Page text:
Tech for Teach

Digital Bassho: The Haiku Deck

Clean and beautiful
Presentation made simple
iPad poetry

If you’re up on your poetic forms you know that’s a haiku.  The Japanese characters literally mean, “cutting a passage of text” and that is where Haiku Deck, one of the latest presentation tools available, is more articulate than the competition.

Haiku Deck

As teachers we all have to create and deliver presentations to our classes.  The big three platforms, PowerPoint, Keynote and Prezi all have their merits and meet the job requirements but what if you have a lot to say and you simply want bullet points coupled with powerful images to drive the message home? What if you want something “cleaner”, without all the bells and whistles of most presentation applications? Well, brevity, message and imagery being paramount, I have two words for you: Haiku Deck.

Similar to the major presentation tools and applications mentioned above, the creator of a Haiku Deck is given a choice of presentation themes to choose from.  A dozen or so of the themes are free by default but it is also possible to add to your theme collection thru in-app purchases. Once a theme is chosen, the application suggests a range of colour schemes to go along with it. So far so good and nothing surprising, however, what caught my attention was the way the application treats the actual text you plan to use use and how it is arranged on the slides. Once again, the creator is given a set number of textual layouts or templates to use (i.e. Title: subtitle; Title, bullet points; Title on left-side of slide; Title centred, etc.) yet thru a clever design, the app forces the creator to be both brief and to carefully consider the selection of words. The more text you try to “squeeze” into the Title: subtitle layout, for example, the smaller the font becomes. The creator can not alter font size thru a pull-down menu and so must truly distill the written language and consider exactly what imagery or message they want to convey to their audience. Voila: the essence of Haiku!

After selecting your layout and deciding on the text you will use, the app automatically treats the words in your text as tags and scours a massive database of photos that correspond to the associations. The photo collection is huge, diverse and gorgeous. I would guess about 75% (if not more) of the photos available are free by default but again, there are pictures you can purchase thru an in-app function. The Deck creator then simply chooses a photo which best illustrates their spoken message and pairs it with the text on the slide. The result is visual, captivating, sleek, professional and persuasive. The last step is to upload/save it to the Haiku Deck cloud where a URL is provided and the creator can easily share via email or embed in a social networking post or blog site.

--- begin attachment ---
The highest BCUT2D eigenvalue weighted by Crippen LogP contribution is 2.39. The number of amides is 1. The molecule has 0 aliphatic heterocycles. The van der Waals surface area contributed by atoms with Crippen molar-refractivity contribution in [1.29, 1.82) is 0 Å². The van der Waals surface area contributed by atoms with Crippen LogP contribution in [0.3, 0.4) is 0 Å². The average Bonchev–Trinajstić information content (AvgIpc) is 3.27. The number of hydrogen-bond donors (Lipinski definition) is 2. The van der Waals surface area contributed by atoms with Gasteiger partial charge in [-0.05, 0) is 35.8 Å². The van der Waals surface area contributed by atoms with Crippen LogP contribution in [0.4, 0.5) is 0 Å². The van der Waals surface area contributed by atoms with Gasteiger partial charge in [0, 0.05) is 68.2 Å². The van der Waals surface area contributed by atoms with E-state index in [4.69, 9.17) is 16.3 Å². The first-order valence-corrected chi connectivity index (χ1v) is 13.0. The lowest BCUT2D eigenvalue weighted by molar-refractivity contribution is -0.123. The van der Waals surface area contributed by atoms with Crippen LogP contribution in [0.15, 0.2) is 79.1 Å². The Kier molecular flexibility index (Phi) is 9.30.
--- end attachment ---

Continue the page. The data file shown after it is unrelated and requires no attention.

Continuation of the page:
While it is possible to view a Haiku Deck on any device with a web browser, at the moment the iPad is the only place you can create and edit a Haiku Deck. According to the Haiku Deck supporting website, the engineering team is working on making the app available on other platforms and have committed themselves to emailing users when the app becomes more widely available.

A colleague first recommended this app to me since he knows I have an iPad mini and he knows I’m fond of using Prezi in my classes. I downloaded the app and later that evening sank into my couch at home and began playing around with the application by putting together a presentation suggesting ways my students could practice English over the summer holiday. It’s a very intuitive application and in about 1 hour I had 15 slides created. At first I didn’t think it was all too impressive; a single (yet high quality) photo for each slide and very sparse bulleted text. I emailed the draft to my colleague in within minutes he replied with resounding excitement. “Very cool! Looks professional and slick. I love it!” Honestly I was a bit surprised by his praise, after all it didn’t take long to make, I considered the slides unfinished and I felt the individual slides lacked “textual meat”. So I showed it to my wife. Same reaction. “Wow, that’s cool! What is it?”


I tightened the slides up a bit more the following day and polished the look, colours and photo choices before uploading it to my LMS. As my class was wrapping up that afternoon and I was bidding them good bye for the summer break, I opened my Deck presentation and walked them thru my suggestions on how they could continue studying over the holiday. Immediately 3 students raised their hands and asked for the website link to the presentation. When I told them that I had made it and it was on our class LMS their mouths dropped slightly. “Really?!  You made that? Wow, what is it?”

True to the poetic form, Haiku Deck distills text into an engaging presentation medium using brevity and powerful images to tell your story.

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